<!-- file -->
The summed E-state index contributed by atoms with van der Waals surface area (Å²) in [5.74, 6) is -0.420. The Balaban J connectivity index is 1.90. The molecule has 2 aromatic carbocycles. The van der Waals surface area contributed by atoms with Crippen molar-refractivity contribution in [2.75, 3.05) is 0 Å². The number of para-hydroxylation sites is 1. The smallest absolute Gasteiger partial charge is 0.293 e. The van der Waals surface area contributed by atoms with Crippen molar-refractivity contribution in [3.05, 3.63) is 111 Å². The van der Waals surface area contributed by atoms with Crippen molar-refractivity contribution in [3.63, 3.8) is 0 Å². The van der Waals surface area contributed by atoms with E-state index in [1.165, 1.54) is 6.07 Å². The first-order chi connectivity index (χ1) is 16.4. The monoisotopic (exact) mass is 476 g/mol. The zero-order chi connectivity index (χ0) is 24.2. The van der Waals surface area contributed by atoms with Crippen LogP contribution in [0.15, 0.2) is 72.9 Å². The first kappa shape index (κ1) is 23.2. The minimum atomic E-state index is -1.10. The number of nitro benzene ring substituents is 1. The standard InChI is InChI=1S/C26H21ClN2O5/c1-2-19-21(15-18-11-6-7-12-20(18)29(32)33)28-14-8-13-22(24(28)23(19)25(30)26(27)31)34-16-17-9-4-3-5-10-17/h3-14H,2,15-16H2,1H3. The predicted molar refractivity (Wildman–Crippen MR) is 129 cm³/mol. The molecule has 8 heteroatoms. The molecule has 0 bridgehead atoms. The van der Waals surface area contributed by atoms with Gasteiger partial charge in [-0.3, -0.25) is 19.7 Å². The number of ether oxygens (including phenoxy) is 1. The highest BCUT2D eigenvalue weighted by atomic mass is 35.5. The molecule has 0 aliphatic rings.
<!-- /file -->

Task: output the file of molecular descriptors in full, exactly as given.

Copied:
The summed E-state index contributed by atoms with van der Waals surface area (Å²) in [5.74, 6) is -0.420. The Balaban J connectivity index is 1.90. The molecule has 2 aromatic carbocycles. The van der Waals surface area contributed by atoms with Crippen molar-refractivity contribution in [2.75, 3.05) is 0 Å². The number of para-hydroxylation sites is 1. The smallest absolute Gasteiger partial charge is 0.293 e. The van der Waals surface area contributed by atoms with Crippen molar-refractivity contribution in [3.05, 3.63) is 111 Å². The van der Waals surface area contributed by atoms with Crippen molar-refractivity contribution in [3.63, 3.8) is 0 Å². The van der Waals surface area contributed by atoms with E-state index in [1.165, 1.54) is 6.07 Å². The first-order chi connectivity index (χ1) is 16.4. The monoisotopic (exact) mass is 476 g/mol. The zero-order chi connectivity index (χ0) is 24.2. The van der Waals surface area contributed by atoms with Crippen LogP contribution in [0.15, 0.2) is 72.9 Å². The first kappa shape index (κ1) is 23.2. The minimum atomic E-state index is -1.10. The number of nitro benzene ring substituents is 1. The standard InChI is InChI=1S/C26H21ClN2O5/c1-2-19-21(15-18-11-6-7-12-20(18)29(32)33)28-14-8-13-22(24(28)23(19)25(30)26(27)31)34-16-17-9-4-3-5-10-17/h3-14H,2,15-16H2,1H3. The predicted molar refractivity (Wildman–Crippen MR) is 129 cm³/mol. The molecule has 8 heteroatoms. The molecule has 0 bridgehead atoms. The van der Waals surface area contributed by atoms with Gasteiger partial charge in [-0.3, -0.25) is 19.7 Å². The number of ether oxygens (including phenoxy) is 1. The highest BCUT2D eigenvalue weighted by atomic mass is 35.5. The molecule has 0 aliphatic rings.